CHARLESTON, S.C. (WCSC) - City of Charleston officials say police are investigating a vandalism at the Holocaust museum as a hate crime.
The investigation into the incident began on the night of July 24 when a police officer responded to Marion Square for a vandalism, and was told that a plaque at the Holocaust Memorial site had been vandalized.
According to a police report the following words were written on the plaque using a green marker:
- “Wake UP Israel (Negroes) !!!”
- “Ashkenazi Jews”
- “FAKE JEWS” which the police report indicated was written twice on the plaque
- “The so called ‘Negroes’ are the REAL JEWS of the Bible!!!”
An employee of the Charleston Jewish Foundation said on July 22 at 5 p.m. she was notified by a voice message stating that the memorial had been vandalized.
The Jewish Federation of Charleston said they reported the incident to the police department as well as the Anti-Defamation League, and the Secure Community Network.
City of Charleston officials said police are investigating the vandalism under the city’s hate crime statute.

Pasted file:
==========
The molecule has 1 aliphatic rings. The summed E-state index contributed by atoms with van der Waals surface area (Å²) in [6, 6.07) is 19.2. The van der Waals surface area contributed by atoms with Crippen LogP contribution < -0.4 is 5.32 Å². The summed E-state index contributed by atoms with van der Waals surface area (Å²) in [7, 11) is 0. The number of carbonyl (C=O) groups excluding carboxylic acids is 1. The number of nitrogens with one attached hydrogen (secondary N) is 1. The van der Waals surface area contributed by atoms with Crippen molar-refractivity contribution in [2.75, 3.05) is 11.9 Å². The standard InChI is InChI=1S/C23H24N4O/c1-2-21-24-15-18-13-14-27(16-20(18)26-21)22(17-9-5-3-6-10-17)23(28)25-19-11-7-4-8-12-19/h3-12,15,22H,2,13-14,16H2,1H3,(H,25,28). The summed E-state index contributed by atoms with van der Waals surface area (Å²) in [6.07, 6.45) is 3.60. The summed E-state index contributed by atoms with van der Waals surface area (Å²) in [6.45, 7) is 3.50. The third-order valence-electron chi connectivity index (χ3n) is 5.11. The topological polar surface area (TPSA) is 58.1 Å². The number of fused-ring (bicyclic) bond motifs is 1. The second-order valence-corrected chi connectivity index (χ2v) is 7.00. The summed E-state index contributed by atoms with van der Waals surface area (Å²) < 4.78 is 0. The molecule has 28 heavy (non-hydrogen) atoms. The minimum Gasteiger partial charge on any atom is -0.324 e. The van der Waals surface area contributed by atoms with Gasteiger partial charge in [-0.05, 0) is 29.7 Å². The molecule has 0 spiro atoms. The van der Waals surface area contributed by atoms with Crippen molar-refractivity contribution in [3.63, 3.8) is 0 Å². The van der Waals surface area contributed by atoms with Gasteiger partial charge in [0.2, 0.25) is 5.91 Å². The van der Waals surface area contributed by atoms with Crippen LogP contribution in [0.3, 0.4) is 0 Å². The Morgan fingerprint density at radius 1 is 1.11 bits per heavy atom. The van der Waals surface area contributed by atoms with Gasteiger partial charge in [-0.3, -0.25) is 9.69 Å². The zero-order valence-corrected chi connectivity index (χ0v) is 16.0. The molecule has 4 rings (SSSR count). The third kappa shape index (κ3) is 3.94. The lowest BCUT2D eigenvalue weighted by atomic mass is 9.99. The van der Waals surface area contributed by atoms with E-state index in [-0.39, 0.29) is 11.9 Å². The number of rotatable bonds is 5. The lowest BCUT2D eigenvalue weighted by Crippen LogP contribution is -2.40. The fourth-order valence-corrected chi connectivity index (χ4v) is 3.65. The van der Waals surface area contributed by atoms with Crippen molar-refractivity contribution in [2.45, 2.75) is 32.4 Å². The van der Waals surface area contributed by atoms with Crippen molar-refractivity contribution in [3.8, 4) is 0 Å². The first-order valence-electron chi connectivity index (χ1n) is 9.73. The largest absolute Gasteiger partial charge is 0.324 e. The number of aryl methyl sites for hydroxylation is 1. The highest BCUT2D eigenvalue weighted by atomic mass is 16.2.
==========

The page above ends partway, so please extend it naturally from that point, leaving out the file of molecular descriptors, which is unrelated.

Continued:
On Friday morning, Charleston police officials had said that the incident was being investigated as a vandalism and was not being investigated as a hate crime. On Friday night, City of Charleston officials said authorities are investigating the incident as a hate crime.
The Jewish Federation of Charleston released the following statement:
We are saddened to have to announce that this past week, our Holocaust Memorial in Marion Square was vandalized with anti-Semitic graffiti. Hate and anti-Semitism has no place in our city or our society, and when our memorials or our places of worship are targeted, it strikes fear into the hearts of all those who hold these spaces sacred. Following the reporting of this incident of vandalism to the Charleston Jewish Federation, our Community Security and Emergency Management Consultant immediately and thoroughly documented the incident and reported it to our partners at the Charleston Police Department, the Anti-Defamation League (ADL) and the Secure Community Network (SCN).
Our Holocaust memorial was erected in Marion Square to remember the 6 million Jews, along with 5 million others, killed in the Holocaust. For many of us Charlestonians, those Jews included our family members, friends, and ancestors. Now more than ever, we as Charlestonians and Americans must empathize with and respect each other’s historic and ongoing traumas. This week, our Jewish Community Relations Council is working together with Mother Emanuel AME Church, the Alliance for Full Acceptance, and others to launch our Stamp Out Hate campaign to pass much-needed hate crime legislation in South Carolina. Vandalism like the kind committed against our Holocaust Memorial is more than just vandalism, it’s a hate crime.